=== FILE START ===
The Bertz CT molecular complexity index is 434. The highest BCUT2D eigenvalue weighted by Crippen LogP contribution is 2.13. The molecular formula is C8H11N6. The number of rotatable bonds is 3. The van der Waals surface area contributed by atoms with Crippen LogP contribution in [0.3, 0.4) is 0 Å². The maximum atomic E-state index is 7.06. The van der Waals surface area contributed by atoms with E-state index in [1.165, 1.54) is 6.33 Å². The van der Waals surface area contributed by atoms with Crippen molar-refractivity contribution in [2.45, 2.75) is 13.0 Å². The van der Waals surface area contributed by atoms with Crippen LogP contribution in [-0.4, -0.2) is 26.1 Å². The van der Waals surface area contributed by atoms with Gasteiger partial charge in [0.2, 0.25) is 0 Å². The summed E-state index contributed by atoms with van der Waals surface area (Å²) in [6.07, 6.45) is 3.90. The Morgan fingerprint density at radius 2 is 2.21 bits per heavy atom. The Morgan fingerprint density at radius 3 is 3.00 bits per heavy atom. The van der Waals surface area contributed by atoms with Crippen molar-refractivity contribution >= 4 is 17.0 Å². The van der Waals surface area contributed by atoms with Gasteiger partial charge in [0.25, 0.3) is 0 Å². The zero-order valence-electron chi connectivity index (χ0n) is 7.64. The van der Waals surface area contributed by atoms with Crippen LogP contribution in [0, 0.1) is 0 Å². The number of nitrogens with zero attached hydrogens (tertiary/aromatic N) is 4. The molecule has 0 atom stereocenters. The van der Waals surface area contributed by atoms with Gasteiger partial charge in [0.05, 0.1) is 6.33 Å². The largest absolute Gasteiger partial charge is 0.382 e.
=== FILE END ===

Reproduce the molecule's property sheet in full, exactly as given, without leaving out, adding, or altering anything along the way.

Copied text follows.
The Bertz CT molecular complexity index is 434. The highest BCUT2D eigenvalue weighted by Crippen LogP contribution is 2.13. The molecular formula is C8H11N6. The number of rotatable bonds is 3. The van der Waals surface area contributed by atoms with Crippen LogP contribution in [0.3, 0.4) is 0 Å². The maximum atomic E-state index is 7.06. The van der Waals surface area contributed by atoms with E-state index in [1.165, 1.54) is 6.33 Å². The van der Waals surface area contributed by atoms with Crippen molar-refractivity contribution in [2.45, 2.75) is 13.0 Å². The van der Waals surface area contributed by atoms with Crippen LogP contribution in [-0.4, -0.2) is 26.1 Å². The van der Waals surface area contributed by atoms with Gasteiger partial charge in [0.2, 0.25) is 0 Å². The summed E-state index contributed by atoms with van der Waals surface area (Å²) in [6.07, 6.45) is 3.90. The Morgan fingerprint density at radius 2 is 2.21 bits per heavy atom. The Morgan fingerprint density at radius 3 is 3.00 bits per heavy atom. The van der Waals surface area contributed by atoms with Crippen molar-refractivity contribution >= 4 is 17.0 Å². The van der Waals surface area contributed by atoms with Gasteiger partial charge in [0.25, 0.3) is 0 Å². The zero-order valence-electron chi connectivity index (χ0n) is 7.64. The van der Waals surface area contributed by atoms with Crippen LogP contribution in [0, 0.1) is 0 Å². The number of nitrogens with zero attached hydrogens (tertiary/aromatic N) is 4. The molecule has 0 atom stereocenters. The van der Waals surface area contributed by atoms with Gasteiger partial charge in [0.05, 0.1) is 6.33 Å². The largest absolute Gasteiger partial charge is 0.382 e.